So put one foot on the path, take another step and another and another. Pretty soon, you'll be there. And if on the way someone calls you a hypocrite, who cares? Just keep stepping! Hold your head high! You are working your way toward being part of the solution. That's something to be proud of.

Every day I try my best to be kind, compassionate, caring and considerate.

Some days I fail miserably. Does that make me a hypocrite?
Some days I triumph against all odds. Does that make me a complete success?

The answer to both questions is no, of course. No one is all evil. No one is all good. No one is capable of living up to every expectation they have for themselves. Because everyone is human. Even transitioning vegans. That doesn't make them hypocrites.

Friday, October 23, 2015

Vegans can't and don't tell you what to do

Vegans can only point you toward the facts. What you do with the information is completely up to you.
Vegans (or those who are transitioning to veganism, like me) don't tell you what to do. How can we possibly tell you what to do? You're not really listening. In fact, you shouldn't. That is, not without doing some non-biased research of your own. Plus, we're just stating facts. The conclusions are up to you.

You can walk away any time.

When you think vegans are telling you what to do, you don't have to listen. No one is forcing you to listen. If you'd rather keep on living in your comfort zone, I don't blame you. It's more comfortable NOT to think about the things we bring to your attention, isn't it? I know because I've been there. I wasn't always a vegan, you know?

We do bring things to your attention.

So would you, if you knew what we know. For instance, there are horrendous things going on in the world. Environmental issues, dwindling resources, droughts, famine, starvation, etc. You know that.

What you probably don't know is that many of them can be permanently solved with veganism. That's because many of them are caused by the human race's voracious appetite for meat. It's OK if you don't believe me.

I'm still not telling you what to do.

However, if you're interested in what the connection is, well, would you believe The United Nations? They recommend a vegan diet as the most effective way to save the planet. Check it out.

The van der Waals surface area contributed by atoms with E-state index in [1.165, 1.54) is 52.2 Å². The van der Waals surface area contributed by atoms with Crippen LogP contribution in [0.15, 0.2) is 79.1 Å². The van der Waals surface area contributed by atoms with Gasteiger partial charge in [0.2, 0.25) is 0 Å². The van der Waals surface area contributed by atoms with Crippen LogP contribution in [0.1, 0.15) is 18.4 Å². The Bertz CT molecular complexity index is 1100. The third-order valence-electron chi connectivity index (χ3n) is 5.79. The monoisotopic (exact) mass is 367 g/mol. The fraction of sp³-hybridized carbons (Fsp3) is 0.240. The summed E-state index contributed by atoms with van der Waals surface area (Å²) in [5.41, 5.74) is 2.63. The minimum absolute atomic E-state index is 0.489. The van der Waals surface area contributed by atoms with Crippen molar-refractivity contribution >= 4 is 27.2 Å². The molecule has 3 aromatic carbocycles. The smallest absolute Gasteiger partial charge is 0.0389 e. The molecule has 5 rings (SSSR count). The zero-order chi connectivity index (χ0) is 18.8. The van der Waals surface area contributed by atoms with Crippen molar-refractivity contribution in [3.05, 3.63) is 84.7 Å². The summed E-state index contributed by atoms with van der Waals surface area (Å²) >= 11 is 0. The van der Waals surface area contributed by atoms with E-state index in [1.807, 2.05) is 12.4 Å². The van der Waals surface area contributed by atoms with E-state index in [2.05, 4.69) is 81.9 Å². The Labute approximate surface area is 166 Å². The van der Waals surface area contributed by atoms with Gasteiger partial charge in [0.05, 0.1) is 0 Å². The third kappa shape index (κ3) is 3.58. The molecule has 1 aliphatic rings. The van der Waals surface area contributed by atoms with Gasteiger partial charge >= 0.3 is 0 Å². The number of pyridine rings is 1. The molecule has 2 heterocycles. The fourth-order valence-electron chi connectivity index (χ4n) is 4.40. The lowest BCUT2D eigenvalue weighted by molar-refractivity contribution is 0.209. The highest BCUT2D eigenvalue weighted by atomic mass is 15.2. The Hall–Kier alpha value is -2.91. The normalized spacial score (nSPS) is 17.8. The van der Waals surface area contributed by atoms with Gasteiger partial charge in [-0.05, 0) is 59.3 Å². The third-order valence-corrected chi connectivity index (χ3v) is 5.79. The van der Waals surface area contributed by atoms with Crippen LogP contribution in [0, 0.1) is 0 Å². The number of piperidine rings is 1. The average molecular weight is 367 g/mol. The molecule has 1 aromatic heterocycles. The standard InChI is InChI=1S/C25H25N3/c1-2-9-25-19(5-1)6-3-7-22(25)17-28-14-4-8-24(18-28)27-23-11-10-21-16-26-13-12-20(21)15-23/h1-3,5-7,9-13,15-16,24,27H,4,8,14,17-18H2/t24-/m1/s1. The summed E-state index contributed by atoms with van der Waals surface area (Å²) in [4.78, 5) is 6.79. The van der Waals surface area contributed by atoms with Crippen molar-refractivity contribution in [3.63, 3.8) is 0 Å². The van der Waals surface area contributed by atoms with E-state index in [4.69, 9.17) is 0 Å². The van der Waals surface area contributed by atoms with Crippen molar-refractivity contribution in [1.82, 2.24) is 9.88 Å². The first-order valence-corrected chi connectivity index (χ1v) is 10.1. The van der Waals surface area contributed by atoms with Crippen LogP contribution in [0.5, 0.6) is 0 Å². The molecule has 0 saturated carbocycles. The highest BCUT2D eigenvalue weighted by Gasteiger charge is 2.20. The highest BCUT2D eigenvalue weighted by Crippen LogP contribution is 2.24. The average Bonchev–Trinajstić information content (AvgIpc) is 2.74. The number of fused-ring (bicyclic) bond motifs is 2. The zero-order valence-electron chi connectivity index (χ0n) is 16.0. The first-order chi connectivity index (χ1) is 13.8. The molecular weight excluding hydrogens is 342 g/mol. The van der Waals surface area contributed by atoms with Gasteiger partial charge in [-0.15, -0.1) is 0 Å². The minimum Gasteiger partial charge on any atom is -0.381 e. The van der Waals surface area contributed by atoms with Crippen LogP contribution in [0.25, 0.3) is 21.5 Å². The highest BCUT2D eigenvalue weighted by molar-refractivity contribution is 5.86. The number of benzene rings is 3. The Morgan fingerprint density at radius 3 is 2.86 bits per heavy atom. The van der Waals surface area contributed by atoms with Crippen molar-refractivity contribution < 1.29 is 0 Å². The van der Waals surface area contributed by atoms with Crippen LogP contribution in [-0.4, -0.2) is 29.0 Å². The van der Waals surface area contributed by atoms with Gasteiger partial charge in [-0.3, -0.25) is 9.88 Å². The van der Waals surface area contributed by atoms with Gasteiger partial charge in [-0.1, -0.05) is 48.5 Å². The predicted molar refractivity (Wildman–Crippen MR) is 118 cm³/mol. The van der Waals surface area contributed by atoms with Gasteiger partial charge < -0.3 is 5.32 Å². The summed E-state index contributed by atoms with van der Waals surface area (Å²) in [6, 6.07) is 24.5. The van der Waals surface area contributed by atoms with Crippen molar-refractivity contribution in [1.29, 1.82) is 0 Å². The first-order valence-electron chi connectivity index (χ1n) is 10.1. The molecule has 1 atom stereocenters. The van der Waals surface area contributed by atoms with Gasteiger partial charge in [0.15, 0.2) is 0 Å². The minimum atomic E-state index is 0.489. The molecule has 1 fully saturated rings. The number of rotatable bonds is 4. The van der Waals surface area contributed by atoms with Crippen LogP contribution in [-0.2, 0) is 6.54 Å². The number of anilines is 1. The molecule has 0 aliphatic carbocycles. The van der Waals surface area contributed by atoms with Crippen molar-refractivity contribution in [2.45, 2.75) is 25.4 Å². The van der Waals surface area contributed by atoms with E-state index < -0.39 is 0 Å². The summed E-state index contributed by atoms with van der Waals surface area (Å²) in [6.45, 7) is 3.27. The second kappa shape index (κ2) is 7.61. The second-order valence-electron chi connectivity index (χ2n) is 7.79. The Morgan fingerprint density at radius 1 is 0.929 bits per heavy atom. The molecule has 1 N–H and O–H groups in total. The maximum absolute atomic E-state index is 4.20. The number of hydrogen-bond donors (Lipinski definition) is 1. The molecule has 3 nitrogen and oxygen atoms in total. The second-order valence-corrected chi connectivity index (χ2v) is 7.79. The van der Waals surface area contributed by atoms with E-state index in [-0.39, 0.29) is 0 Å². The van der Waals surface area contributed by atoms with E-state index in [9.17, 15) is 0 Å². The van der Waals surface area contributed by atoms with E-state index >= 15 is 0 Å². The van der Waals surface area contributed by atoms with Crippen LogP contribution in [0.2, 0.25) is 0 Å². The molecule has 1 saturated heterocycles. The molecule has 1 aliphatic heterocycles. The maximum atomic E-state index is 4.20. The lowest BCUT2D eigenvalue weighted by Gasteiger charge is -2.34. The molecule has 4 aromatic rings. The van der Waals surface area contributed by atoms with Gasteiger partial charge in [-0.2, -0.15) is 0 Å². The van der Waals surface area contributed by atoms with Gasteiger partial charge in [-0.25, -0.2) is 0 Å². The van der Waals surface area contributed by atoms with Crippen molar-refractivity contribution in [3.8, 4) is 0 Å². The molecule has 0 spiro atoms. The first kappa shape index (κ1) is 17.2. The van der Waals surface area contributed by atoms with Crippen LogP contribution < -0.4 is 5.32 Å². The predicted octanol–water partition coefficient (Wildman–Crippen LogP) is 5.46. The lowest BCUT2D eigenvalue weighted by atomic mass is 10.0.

We do talk about how wonderful it feels to be vegan.

It really does feel great to be vegan. Even if you're still transitioning, like me. It's awesome to wake up in the morning knowing that you are contributing to the improvement of the planet, rather than buying into its' downfall. It doesn't hurt to know that nobody dies to feed you. In fact, it feels great! It puts you at ease with the world and in touch with nature.

That's why we're always talking about it.

Because we're incredibly happy and we want to spread the news so that everyone else can be happy too. And of course, some folks misinterpret that and think we're some kind of cult or something. But again, you don't have to go vegan. The choice is up to you because we're not a cult at all.

We only speak the truth.

It's tempting here to give you some catchy line like, “You can't handle the truth!” But I'm not like that. Instead, I would like to say that every time I speak of a fact related to going or being vegan or even being an omnivore, eating meat or dairy, etc, I'm telling you the absolute truth.

How do I know?

Well, I know, because I don't base my life on the traditions that got us in to this mess. I base it on those that will get us out of it. I do my research. I double, triple and even quadruple check my facts. But mostly, I do not rely on sources that are financed or profit from the information they contain.

Vegans can't make you do anything.

That's all you. No one can really force anything on anyone. Oh sure, if I could wave my magic wand, the world would be a different place. That's because I've been doing continual research on this subject for over 40 years. I went vegetarian at the age of 13. I'll be 56 next week. That's a long term nutritional education.

I sometimes educate my own doctors on nutritional healing.

They've been blown away at times to find that what I'm saying is true and effective, even though they were never taught about it. Of course, they're only required to have a little over 20 hours of nutritional training, unless they're nutritionists. Even then, many of them study from texts paid for or influenced by the meat and dairy industry. In fact, our very nutritional standards for this country were originally written up by the meat and dairy council. Isn't that crazy?

Vegans give you a wake up call

If you choose to push the snooze button and go back to sleep, that's up to you. Nobody's forcing you to listen. We just wish you would. Why does it matter so much to us? It matters because we know that our personal future depends on the actions of every single person on this planet. So does yours. That's why we try so hard to get you to see what's going on. That's why it may seem like we're forcing our lifestyle on you. But that's not what we're doing at all.

This isn't a religious thing, a political thing or a cult thing.

It's a scientifically proven, factual actuality. Our kids and grand-kids won't have any future at all unless we drastically change our ways. A huge part of that change has to entail going vegan. That's just a simple fact.